Regular poetry events are not easy to sustain. I organised my first event a few weeks ago and was educated in exactly how much hard work goes into making them happen. Those who organise them regularly are heroes, and that includes Gary Carr who promotes Spoken Worlds. A key ingredient is creating something which is unique, which makes you want to attend, and feel that you are missing out if you don’t go. At Spoken Worlds, as well as having “three halves,” that defining characteristic is providing a platform for performers to experiment with new or reworked material.
Steph Knipe from Fradley is a quirky delight who specialises in off-beat poetry about microwave ovens , food sent in the post and wheely bins. Her poems are regularly published. Tonight she sprung a surprise by bringing along her guitar and putting one of her familiar poems, Bovine Ailments , to a folk style accompaniment. It worked very well, providing an extra dimension to what is already a very satisfying piece. I hope that she will feel encouraged to experiment further and try setting more of her work to music. Although the relationship between lyrics for music and poetry is an uneasy one, I think that Steph is on to something here.
Mal Dewhirst is experimenting in a different way by writing fresh contemporaneous lyrical poems themed on Pink Floyd’s The Wall for a summer production in Tamworth Assembly Rooms,Tuesday 5th – Fri 8th Jun from 7:30pm. I have had the pleasure and privilege of hearing this unfold. It is an exciting project with one piece in particular, March of the Worms , capturing the spirit of Roger Waters circa the mid 1970’s, and the zeitgeist of the all pervading dominance of the Internet in the 21st century.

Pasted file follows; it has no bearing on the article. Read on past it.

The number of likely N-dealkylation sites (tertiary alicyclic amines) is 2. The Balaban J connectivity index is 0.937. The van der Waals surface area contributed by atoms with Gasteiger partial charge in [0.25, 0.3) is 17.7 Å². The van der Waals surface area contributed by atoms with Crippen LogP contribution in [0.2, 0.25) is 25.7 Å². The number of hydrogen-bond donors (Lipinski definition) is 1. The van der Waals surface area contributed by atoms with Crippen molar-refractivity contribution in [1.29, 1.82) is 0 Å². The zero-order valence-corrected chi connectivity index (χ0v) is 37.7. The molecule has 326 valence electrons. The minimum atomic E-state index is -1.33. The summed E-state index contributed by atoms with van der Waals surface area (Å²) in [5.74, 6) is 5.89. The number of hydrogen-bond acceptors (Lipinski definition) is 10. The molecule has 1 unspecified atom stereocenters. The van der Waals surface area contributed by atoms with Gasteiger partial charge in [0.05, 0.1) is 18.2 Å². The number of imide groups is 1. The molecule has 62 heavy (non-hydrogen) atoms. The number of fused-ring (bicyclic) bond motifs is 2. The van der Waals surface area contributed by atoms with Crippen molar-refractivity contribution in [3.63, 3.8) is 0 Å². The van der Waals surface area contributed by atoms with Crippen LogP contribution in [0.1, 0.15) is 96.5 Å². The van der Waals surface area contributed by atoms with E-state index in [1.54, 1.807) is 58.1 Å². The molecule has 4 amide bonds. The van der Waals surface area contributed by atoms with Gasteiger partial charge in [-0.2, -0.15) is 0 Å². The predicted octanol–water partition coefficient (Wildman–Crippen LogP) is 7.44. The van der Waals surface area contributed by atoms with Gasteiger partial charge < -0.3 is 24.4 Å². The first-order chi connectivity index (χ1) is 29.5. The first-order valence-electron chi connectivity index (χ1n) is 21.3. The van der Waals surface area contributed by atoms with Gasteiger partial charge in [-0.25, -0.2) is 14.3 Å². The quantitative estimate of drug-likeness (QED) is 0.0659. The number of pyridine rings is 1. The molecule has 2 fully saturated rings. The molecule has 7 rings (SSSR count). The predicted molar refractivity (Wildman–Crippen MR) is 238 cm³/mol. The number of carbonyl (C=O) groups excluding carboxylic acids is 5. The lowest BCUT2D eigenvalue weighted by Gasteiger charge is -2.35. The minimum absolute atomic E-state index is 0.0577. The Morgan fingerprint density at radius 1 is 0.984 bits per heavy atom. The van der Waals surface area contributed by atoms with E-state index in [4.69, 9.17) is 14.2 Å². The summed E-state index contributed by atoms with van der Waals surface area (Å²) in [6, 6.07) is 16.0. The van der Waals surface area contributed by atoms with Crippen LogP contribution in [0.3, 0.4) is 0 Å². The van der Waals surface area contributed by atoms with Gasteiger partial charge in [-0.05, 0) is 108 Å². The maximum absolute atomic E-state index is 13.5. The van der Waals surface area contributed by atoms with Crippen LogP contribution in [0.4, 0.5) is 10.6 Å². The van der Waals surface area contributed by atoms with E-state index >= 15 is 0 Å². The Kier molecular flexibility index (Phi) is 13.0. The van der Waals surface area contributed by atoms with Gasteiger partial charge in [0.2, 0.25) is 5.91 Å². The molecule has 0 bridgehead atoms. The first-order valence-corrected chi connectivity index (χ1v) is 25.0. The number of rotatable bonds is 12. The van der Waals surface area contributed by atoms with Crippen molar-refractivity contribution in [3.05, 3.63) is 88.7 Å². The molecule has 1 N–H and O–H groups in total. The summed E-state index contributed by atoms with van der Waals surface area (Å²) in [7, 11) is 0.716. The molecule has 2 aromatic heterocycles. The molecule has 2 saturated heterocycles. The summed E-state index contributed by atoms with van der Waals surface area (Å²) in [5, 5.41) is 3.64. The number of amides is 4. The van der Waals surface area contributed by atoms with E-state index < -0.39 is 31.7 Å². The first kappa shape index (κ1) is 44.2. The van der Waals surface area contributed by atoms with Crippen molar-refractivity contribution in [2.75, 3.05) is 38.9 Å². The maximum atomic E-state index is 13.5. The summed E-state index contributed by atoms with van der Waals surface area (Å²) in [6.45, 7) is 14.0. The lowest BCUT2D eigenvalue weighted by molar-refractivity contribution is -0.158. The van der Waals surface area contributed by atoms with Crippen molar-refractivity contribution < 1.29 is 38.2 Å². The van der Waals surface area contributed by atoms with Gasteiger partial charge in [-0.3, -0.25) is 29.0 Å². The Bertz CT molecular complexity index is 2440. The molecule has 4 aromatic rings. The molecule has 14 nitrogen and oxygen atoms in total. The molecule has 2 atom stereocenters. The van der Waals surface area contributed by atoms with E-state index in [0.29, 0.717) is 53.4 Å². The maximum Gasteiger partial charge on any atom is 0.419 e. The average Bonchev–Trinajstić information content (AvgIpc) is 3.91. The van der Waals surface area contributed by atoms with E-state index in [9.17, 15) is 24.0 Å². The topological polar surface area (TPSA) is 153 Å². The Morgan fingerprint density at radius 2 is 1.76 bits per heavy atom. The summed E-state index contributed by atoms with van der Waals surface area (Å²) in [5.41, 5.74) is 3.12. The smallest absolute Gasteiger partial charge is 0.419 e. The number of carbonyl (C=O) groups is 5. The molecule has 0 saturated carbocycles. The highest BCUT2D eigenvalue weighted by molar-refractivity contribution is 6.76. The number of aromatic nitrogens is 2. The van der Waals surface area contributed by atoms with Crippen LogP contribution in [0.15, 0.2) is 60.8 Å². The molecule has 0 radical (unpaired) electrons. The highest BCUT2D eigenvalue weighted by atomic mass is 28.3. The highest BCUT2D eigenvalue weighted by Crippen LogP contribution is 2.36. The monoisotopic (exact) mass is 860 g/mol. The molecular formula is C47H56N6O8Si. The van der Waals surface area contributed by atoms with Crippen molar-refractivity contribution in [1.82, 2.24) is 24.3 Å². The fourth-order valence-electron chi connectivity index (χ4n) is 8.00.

I have become increasingly interested in the link between epic poetry and storytelling in recent months .That link is one that Margaret Torr has also been exploring as she told an extending rhyming story of a monkey and crocodile , it was a bold move, and one which paid handsomely. Ian Ward has been working exceptionally assiduously over the past year putting in the hard yards of performing and testing his poetry at many venues. His latest move has been to create an imaginary village to explore the fantasy world which he loves to create. It is an ideal vehicle for his poetic milieu and one which has considerable potential.
Dwane Reads made his Spoken Worlds debut in confident style. An out-an –out Performance Poet, his material ranged from donkeys on Blackpool Beach to traffic jams on the A50, the latter of which was his best piece. His material had promise, however the delivery was a little strident, the volume stuck on loud. Dwane explained that he was eager to secure new performance slots in his poetic journey, I suspect that as he does so, the light and shade which is required in performance will emerge.
Ray and Terri Jolland performed a very accomplished Shakespeare pastiche, Janet Jenkins orated on a murmuration of starlings, Tom Wyre read from some well worked Mysteries compositions.Rob Stevens not only read well he also finishe the eving with a fine song about the Miners Strike.maybe in the future we will see a collaboration between Steph,Rob and Mal? Spoken Worlds returns on Friday 20th April, 7.30pm start, free admission.
Gary Longden 24/3/12